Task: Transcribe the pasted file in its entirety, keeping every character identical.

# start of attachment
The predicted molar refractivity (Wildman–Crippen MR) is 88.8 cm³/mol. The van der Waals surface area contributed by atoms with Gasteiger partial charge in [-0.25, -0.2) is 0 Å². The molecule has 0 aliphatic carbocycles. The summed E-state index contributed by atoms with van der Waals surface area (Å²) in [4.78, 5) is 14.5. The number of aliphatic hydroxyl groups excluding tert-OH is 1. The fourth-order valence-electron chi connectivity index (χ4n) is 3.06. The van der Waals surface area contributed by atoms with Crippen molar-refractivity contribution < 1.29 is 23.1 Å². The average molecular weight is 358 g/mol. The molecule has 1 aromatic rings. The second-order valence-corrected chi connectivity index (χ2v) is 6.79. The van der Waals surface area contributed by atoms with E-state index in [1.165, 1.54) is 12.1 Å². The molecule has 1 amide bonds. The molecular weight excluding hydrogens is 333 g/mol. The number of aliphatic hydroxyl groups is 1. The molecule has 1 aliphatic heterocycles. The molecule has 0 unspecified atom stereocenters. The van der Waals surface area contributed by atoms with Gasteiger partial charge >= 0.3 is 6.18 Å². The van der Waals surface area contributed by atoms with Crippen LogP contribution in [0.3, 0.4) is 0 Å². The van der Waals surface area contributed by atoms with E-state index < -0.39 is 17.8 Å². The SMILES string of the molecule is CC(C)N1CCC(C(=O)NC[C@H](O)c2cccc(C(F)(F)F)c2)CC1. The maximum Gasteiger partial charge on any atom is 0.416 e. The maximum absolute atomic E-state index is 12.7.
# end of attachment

The predicted molar refractivity (Wildman–Crippen MR) is 88.8 cm³/mol. The van der Waals surface area contributed by atoms with Gasteiger partial charge in [-0.25, -0.2) is 0 Å². The molecule has 0 aliphatic carbocycles. The summed E-state index contributed by atoms with van der Waals surface area (Å²) in [4.78, 5) is 14.5. The number of aliphatic hydroxyl groups excluding tert-OH is 1. The fourth-order valence-electron chi connectivity index (χ4n) is 3.06. The van der Waals surface area contributed by atoms with Crippen molar-refractivity contribution < 1.29 is 23.1 Å². The average molecular weight is 358 g/mol. The molecule has 1 aromatic rings. The second-order valence-corrected chi connectivity index (χ2v) is 6.79. The van der Waals surface area contributed by atoms with E-state index in [1.165, 1.54) is 12.1 Å². The molecule has 1 amide bonds. The molecular weight excluding hydrogens is 333 g/mol. The number of aliphatic hydroxyl groups is 1. The molecule has 1 aliphatic heterocycles. The molecule has 0 unspecified atom stereocenters. The van der Waals surface area contributed by atoms with Gasteiger partial charge >= 0.3 is 6.18 Å². The van der Waals surface area contributed by atoms with Crippen LogP contribution in [0.3, 0.4) is 0 Å². The van der Waals surface area contributed by atoms with E-state index < -0.39 is 17.8 Å². The SMILES string of the molecule is CC(C)N1CCC(C(=O)NC[C@H](O)c2cccc(C(F)(F)F)c2)CC1. The maximum Gasteiger partial charge on any atom is 0.416 e. The maximum absolute atomic E-state index is 12.7.